Dr. Iman Soliman, together with the appointed cultural assistants for summer 2011, Mr. Brian Powell and Ms. Erin Collins, answered students’ questions by email and worked on preparing a number of cultural exchange meetings. Due to the pending approval for the 2011 fellow arrivals to Cairo, the CASA students’ blog communication was somewhat delayed compared to previous years.

The blog group provides incoming fellows with detailed information on life in Cairo, a list of apartments previously occupied by CASA students and answers to many of their questions in a friendly and informal chat space.

Dr. Iman Soliman interviewed and appointed new part time faculty members to provide required language training in six classes rather than four that were usually opened. In addition, co-teaching arrangements were made in order to provide in-service training to newer teachers and assistance to senior teachers with the relatively higher work load resulting from the somewhat larger class sizes.

ARRIVAL OF STUDENTS AND ORIENTATION

The new fellows arrived in Cairo between May 27 and June 14, 2011. AUC representatives met the fellows at the Cairo airport and CASA provided transportation for arriving students to their destination of choice. Upon arrival, a welcome email was sent with important Orientation dates and times and informing students to contact the CASA Office if they needed any assistance. Due to security measures, the CASA Executive Director asked fellows to adhere to AUC’s recommendation to limit their search for accommodation to risk-free areas such as Zamalek, Dokki or Maadi.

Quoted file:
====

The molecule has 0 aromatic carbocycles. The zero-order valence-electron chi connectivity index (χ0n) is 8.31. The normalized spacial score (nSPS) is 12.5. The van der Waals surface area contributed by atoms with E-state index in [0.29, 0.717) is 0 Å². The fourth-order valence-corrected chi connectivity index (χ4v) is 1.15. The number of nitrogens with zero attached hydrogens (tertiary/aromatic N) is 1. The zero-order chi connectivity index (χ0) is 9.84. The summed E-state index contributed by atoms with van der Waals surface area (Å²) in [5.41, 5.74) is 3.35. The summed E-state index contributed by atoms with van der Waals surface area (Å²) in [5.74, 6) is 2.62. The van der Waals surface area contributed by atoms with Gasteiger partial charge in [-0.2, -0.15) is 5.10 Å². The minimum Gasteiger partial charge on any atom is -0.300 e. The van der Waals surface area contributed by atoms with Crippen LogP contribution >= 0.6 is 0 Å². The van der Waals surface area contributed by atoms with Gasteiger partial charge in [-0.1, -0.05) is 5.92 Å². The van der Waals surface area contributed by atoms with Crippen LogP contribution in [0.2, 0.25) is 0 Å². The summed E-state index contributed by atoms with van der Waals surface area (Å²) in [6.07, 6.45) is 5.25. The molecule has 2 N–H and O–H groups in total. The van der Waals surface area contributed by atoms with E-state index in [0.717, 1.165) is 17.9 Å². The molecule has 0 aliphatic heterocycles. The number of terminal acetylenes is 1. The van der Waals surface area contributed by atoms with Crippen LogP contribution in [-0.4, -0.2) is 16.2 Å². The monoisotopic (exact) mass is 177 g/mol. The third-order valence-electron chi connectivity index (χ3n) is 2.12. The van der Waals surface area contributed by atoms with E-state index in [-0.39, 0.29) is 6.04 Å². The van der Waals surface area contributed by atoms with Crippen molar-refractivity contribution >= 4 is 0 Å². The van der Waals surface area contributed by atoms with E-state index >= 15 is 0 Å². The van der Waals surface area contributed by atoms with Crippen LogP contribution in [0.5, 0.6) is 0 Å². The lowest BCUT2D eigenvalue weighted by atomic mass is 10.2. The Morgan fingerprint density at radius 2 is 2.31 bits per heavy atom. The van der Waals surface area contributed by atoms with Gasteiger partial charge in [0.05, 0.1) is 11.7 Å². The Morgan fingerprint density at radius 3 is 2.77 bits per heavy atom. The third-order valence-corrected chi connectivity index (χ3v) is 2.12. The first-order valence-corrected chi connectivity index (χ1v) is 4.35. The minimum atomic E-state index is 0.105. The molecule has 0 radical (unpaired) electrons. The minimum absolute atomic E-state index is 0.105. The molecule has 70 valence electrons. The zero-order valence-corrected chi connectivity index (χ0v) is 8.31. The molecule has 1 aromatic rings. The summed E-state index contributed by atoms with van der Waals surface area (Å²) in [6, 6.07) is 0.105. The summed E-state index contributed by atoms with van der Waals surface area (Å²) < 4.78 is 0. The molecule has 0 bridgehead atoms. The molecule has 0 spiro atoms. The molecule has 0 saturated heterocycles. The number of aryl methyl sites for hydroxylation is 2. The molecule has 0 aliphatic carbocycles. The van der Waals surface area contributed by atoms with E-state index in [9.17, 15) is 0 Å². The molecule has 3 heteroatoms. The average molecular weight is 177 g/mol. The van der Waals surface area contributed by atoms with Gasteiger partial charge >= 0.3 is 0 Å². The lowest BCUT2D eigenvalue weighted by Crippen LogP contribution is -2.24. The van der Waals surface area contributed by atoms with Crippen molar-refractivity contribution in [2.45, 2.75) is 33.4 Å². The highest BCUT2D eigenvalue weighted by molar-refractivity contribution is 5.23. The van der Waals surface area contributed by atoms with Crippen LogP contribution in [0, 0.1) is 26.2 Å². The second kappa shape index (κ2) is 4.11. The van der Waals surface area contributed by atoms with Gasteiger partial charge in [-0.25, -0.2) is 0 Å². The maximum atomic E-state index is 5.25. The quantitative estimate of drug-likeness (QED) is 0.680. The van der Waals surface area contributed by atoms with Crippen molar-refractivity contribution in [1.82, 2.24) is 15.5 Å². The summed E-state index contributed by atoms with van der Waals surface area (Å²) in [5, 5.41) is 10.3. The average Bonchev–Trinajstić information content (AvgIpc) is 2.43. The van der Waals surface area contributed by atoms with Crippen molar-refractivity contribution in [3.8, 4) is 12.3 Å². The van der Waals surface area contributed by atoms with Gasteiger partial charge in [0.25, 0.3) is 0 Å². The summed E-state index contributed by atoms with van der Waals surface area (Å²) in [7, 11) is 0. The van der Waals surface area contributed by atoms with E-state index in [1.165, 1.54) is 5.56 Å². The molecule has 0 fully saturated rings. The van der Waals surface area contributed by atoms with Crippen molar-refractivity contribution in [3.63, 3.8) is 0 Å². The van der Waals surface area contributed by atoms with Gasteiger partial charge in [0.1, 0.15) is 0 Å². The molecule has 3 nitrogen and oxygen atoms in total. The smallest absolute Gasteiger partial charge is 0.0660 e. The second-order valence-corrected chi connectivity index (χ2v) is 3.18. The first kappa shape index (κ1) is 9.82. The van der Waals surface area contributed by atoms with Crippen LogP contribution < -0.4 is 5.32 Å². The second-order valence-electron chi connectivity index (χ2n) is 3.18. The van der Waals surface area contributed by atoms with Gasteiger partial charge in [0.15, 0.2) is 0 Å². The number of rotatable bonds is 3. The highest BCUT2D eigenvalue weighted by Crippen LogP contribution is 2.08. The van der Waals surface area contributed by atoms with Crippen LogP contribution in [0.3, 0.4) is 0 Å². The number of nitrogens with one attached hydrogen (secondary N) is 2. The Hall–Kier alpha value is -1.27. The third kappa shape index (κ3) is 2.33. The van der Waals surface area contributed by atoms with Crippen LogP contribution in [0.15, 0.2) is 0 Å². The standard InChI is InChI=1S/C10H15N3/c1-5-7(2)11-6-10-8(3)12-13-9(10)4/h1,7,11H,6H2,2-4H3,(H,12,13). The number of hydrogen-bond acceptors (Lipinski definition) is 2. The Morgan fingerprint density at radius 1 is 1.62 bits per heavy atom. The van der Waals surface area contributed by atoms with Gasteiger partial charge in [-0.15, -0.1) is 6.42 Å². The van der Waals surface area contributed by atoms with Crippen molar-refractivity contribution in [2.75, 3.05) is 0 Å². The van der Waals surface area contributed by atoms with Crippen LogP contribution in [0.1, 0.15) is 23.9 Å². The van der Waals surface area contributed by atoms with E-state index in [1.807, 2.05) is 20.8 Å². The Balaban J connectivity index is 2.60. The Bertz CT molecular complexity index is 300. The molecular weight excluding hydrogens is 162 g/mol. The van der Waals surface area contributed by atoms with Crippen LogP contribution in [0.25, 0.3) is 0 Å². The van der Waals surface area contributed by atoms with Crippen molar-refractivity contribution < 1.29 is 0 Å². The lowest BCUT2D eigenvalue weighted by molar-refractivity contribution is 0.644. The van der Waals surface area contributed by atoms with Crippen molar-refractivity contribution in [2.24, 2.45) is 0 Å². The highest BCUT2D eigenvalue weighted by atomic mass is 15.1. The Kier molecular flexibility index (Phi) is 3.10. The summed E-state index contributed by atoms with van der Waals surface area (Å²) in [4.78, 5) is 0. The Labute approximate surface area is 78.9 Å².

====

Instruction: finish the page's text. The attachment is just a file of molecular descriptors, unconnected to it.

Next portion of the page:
Throughout the summer, cultural assistants aided students in getting adjusted to living in Cairo and assisted several of them in searching for and setting up apartments.

The CASA Student Orientation, ECA placement exam and registration took place on Sunday, June 5, 2011. The fellows were officially welcomed by Dr. Martha Schulte-Nafeh, CASA Director, and Dr. Iman A. Soliman, CASA Executive Director. Each fellow also received a packet with important phone numbers, international medical insurance cards, fellows’ biographies (Appendix III), AUC Student Orientation Handbook, AUC Student Calendar, CASA Attendance Policy (Appendix IV), summer class schedule and calendar of events (Appendices V(a) & V(b)), student life and activities pamphlet (Appendix VI), visa and course registration forms, and the Language Pledge (Appendix VII).